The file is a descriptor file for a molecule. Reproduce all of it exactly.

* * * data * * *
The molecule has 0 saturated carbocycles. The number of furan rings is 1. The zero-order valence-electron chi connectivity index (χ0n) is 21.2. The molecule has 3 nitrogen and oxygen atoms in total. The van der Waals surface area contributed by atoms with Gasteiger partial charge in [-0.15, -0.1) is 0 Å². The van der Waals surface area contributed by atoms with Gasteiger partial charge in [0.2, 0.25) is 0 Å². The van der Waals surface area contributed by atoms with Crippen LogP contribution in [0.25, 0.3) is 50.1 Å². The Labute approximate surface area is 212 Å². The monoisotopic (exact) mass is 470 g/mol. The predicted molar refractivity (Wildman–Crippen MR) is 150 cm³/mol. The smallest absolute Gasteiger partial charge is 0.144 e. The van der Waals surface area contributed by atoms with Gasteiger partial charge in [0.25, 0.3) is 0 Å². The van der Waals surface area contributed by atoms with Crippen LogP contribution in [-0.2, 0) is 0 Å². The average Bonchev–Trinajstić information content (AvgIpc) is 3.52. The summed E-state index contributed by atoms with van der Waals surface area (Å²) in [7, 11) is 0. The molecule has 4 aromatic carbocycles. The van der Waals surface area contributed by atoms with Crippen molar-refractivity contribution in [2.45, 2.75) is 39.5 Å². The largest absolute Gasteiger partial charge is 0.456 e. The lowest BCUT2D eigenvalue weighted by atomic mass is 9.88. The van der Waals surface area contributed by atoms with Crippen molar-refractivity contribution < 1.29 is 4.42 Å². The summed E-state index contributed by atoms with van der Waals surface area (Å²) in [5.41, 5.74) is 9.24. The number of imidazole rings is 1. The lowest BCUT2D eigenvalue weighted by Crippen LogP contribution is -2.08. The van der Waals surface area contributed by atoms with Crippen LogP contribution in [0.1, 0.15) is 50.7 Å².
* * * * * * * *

The molecule has 0 saturated carbocycles. The number of furan rings is 1. The zero-order valence-electron chi connectivity index (χ0n) is 21.2. The molecule has 3 nitrogen and oxygen atoms in total. The van der Waals surface area contributed by atoms with Gasteiger partial charge in [-0.15, -0.1) is 0 Å². The van der Waals surface area contributed by atoms with Gasteiger partial charge in [0.2, 0.25) is 0 Å². The van der Waals surface area contributed by atoms with Crippen LogP contribution in [0.25, 0.3) is 50.1 Å². The Labute approximate surface area is 212 Å². The monoisotopic (exact) mass is 470 g/mol. The predicted molar refractivity (Wildman–Crippen MR) is 150 cm³/mol. The smallest absolute Gasteiger partial charge is 0.144 e. The van der Waals surface area contributed by atoms with Gasteiger partial charge in [0.25, 0.3) is 0 Å². The van der Waals surface area contributed by atoms with Crippen LogP contribution in [-0.2, 0) is 0 Å². The average Bonchev–Trinajstić information content (AvgIpc) is 3.52. The summed E-state index contributed by atoms with van der Waals surface area (Å²) in [7, 11) is 0. The molecule has 4 aromatic carbocycles. The van der Waals surface area contributed by atoms with Crippen molar-refractivity contribution in [2.45, 2.75) is 39.5 Å². The largest absolute Gasteiger partial charge is 0.456 e. The lowest BCUT2D eigenvalue weighted by atomic mass is 9.88. The van der Waals surface area contributed by atoms with Crippen molar-refractivity contribution < 1.29 is 4.42 Å². The summed E-state index contributed by atoms with van der Waals surface area (Å²) in [5.41, 5.74) is 9.24. The number of imidazole rings is 1. The lowest BCUT2D eigenvalue weighted by Crippen LogP contribution is -2.08. The van der Waals surface area contributed by atoms with Crippen LogP contribution in [0.1, 0.15) is 50.7 Å².